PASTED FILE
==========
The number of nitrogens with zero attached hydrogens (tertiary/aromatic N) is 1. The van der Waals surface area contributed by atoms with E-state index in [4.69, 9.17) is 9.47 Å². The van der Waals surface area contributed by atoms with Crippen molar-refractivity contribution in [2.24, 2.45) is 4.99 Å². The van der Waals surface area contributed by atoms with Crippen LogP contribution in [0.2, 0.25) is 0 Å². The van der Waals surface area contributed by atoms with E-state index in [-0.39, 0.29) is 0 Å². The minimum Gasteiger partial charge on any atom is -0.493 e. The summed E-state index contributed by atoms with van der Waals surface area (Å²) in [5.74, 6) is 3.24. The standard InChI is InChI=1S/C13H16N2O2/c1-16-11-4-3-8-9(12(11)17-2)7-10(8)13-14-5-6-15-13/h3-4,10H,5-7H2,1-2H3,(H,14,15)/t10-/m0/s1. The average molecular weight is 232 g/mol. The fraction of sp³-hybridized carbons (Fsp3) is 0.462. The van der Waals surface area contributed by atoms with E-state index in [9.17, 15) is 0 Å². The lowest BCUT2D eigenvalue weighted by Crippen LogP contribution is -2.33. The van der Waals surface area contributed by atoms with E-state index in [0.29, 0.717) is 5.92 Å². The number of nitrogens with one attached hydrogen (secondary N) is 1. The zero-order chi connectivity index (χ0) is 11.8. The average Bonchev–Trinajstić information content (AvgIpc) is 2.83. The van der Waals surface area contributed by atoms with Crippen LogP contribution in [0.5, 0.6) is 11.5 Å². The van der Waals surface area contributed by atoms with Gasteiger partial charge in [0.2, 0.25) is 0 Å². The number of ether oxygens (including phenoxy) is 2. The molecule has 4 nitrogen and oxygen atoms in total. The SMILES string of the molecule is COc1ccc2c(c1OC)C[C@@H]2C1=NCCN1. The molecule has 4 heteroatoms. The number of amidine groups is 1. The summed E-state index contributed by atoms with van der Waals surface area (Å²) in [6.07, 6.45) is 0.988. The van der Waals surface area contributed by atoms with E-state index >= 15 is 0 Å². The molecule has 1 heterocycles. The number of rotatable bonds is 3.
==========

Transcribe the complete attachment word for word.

The number of nitrogens with zero attached hydrogens (tertiary/aromatic N) is 1. The van der Waals surface area contributed by atoms with E-state index in [4.69, 9.17) is 9.47 Å². The van der Waals surface area contributed by atoms with Crippen molar-refractivity contribution in [2.24, 2.45) is 4.99 Å². The van der Waals surface area contributed by atoms with Crippen LogP contribution in [0.2, 0.25) is 0 Å². The van der Waals surface area contributed by atoms with E-state index in [-0.39, 0.29) is 0 Å². The minimum Gasteiger partial charge on any atom is -0.493 e. The summed E-state index contributed by atoms with van der Waals surface area (Å²) in [5.74, 6) is 3.24. The standard InChI is InChI=1S/C13H16N2O2/c1-16-11-4-3-8-9(12(11)17-2)7-10(8)13-14-5-6-15-13/h3-4,10H,5-7H2,1-2H3,(H,14,15)/t10-/m0/s1. The average molecular weight is 232 g/mol. The fraction of sp³-hybridized carbons (Fsp3) is 0.462. The van der Waals surface area contributed by atoms with E-state index in [9.17, 15) is 0 Å². The lowest BCUT2D eigenvalue weighted by Crippen LogP contribution is -2.33. The van der Waals surface area contributed by atoms with E-state index in [0.29, 0.717) is 5.92 Å². The number of nitrogens with one attached hydrogen (secondary N) is 1. The zero-order chi connectivity index (χ0) is 11.8. The average Bonchev–Trinajstić information content (AvgIpc) is 2.83. The van der Waals surface area contributed by atoms with Crippen LogP contribution in [0.5, 0.6) is 11.5 Å². The van der Waals surface area contributed by atoms with Gasteiger partial charge in [0.2, 0.25) is 0 Å². The number of ether oxygens (including phenoxy) is 2. The molecule has 4 nitrogen and oxygen atoms in total. The SMILES string of the molecule is COc1ccc2c(c1OC)C[C@@H]2C1=NCCN1. The molecule has 4 heteroatoms. The number of amidine groups is 1. The summed E-state index contributed by atoms with van der Waals surface area (Å²) in [6.07, 6.45) is 0.988. The van der Waals surface area contributed by atoms with E-state index >= 15 is 0 Å². The molecule has 1 heterocycles. The number of rotatable bonds is 3.